Ringling, Oklahoma, also named for Ringling, when the Oklahoma, New Mexico and Pacific Railway created the town.
Decline in later life
Ringling’s health soon began to fail and the Great Depression (which gripped the nation almost as soon as he acquired the American Circus Corporation) dealt a severe financial blow to the John Ringling empire. He lost virtually his entire fortune, but was able to retain his home, the museum, and his extensive art collection. His wife, Mable, died in June 1929 and he remarried on June 19, 1930 to Emily Haag Buck in Jersey City, New Jersey.
Ringling was voted out of control of the business in 1932 by its board of directors and Sam Gumpertz was placed in corporation.
John and Emily Haag Buck divorced on July 6, 1936.
John Ringling died on December 2, 1936 in New York City Once one of the world's wealthiest men, he died with only $311 in the bank. At his death, he willed his Sarasota mansion, the museum, and his entire art collection to the state of Florida. The house, Cà d'Zan, and the John and Mable Ringling Museum of Art offer visitors a glimpse into the lifestyle of the Roaring 20s and a renowned art collection. Another of John’s legacies is the Ringling College of Art and Design, which asked to adopt his name because of the cultural influence of the museum and its collection. A museum devoted to the Ringling Brothers Circus has been established on the estate also.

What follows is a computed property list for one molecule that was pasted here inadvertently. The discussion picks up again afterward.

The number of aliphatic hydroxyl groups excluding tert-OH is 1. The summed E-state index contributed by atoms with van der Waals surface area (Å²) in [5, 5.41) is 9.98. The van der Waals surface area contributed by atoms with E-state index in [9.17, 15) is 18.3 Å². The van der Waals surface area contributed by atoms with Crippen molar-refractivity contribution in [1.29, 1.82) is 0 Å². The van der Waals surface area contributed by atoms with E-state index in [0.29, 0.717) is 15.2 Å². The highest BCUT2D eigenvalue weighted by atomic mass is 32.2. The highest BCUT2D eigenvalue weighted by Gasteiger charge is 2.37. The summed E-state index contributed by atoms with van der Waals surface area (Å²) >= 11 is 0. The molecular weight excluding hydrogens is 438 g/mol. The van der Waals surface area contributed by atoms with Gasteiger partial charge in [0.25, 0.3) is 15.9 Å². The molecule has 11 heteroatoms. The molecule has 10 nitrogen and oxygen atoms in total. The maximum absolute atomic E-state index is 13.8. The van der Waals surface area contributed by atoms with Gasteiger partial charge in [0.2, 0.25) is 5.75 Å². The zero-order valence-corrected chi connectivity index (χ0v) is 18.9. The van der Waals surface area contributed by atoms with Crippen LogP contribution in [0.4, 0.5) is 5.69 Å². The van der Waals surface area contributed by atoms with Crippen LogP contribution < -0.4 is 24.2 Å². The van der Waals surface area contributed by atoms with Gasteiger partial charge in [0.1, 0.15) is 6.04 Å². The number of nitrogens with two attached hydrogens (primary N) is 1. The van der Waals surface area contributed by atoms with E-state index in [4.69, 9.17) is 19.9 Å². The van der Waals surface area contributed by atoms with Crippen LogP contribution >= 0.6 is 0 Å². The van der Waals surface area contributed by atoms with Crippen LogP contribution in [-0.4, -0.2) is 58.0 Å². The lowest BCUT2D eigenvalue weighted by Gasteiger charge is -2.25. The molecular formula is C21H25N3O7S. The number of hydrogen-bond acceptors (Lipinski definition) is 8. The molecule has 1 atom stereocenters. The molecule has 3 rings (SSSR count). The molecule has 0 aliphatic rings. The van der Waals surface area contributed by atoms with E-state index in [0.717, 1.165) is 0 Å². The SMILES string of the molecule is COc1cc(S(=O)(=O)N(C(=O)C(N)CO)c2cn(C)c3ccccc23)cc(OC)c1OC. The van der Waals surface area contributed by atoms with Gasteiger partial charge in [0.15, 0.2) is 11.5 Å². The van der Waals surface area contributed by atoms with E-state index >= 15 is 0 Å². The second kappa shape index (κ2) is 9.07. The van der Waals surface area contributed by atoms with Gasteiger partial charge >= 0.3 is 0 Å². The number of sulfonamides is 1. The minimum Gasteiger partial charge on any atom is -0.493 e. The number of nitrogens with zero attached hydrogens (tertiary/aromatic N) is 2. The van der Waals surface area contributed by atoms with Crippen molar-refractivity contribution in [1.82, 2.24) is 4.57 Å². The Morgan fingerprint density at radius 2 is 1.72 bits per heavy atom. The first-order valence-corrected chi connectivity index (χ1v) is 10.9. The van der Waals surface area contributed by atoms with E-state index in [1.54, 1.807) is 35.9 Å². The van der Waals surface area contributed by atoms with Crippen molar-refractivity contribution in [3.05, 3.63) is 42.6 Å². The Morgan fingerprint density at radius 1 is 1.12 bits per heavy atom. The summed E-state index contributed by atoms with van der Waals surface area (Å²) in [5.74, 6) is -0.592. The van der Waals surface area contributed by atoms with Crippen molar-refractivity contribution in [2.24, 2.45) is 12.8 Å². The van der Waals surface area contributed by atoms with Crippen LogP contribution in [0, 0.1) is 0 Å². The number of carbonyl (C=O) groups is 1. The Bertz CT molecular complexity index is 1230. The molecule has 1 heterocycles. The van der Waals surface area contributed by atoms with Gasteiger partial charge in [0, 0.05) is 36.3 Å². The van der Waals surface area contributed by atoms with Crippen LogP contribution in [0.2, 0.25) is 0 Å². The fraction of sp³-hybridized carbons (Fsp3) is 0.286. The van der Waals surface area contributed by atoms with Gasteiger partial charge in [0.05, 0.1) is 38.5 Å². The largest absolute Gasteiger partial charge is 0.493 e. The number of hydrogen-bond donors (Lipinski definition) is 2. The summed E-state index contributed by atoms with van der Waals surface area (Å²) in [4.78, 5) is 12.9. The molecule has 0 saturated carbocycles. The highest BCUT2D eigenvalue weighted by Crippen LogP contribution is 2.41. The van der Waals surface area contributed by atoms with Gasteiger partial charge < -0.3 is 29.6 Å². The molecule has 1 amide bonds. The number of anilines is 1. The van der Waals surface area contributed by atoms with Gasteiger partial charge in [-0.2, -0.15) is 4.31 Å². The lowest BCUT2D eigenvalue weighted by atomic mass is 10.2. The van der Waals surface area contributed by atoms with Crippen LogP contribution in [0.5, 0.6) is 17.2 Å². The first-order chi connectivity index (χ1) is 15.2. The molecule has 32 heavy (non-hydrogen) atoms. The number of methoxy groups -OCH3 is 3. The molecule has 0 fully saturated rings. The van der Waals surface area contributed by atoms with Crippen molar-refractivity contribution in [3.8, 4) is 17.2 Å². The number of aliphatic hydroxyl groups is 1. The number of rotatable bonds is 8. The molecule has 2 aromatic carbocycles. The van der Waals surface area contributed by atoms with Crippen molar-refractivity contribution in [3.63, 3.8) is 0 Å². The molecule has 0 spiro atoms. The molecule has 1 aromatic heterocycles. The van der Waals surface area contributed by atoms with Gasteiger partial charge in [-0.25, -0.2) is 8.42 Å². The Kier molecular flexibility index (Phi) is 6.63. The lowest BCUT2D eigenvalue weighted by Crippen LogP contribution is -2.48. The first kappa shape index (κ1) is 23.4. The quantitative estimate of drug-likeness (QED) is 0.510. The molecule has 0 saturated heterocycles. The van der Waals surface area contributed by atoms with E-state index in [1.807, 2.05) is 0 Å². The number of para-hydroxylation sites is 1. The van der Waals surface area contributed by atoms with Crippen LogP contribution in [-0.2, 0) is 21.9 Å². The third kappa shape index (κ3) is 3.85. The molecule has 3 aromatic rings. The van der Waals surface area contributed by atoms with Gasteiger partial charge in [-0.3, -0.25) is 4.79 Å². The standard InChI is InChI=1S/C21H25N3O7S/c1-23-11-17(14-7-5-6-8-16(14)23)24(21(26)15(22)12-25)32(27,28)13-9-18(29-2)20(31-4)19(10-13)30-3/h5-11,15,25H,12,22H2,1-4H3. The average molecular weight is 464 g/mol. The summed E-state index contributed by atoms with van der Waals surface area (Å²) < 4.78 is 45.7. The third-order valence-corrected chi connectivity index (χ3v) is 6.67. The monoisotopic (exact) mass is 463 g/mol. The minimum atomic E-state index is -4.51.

After his death, the circus was operated by his nephew, John Ringling North, who sold the circus to the Feld family in 1967.
The Ringling family
There were seven Ringling brothers and one sister (Ida), four of them (Alf, Al, Charles, and Otto) worked with John in the circus:
Albert Charles "Al" Ringling (1852–1916)
Augustus Gustav "Gus" Ringling, Jr. (1854–1907); also listed as Charles August (Gus)
William Henry Otto "Otto" Ringling (1858–1911)
Alfred Theodore "Alf" Ringling (1861–1919)
Charles Edward "Charley" Ringling (1863–1926); also listed birth year 1864
John Nicholas Ringling (1866–1936)
Henry William George Ringling (1868–1918)
Ida Loraina Wilhelmina Ringling (1874–1950)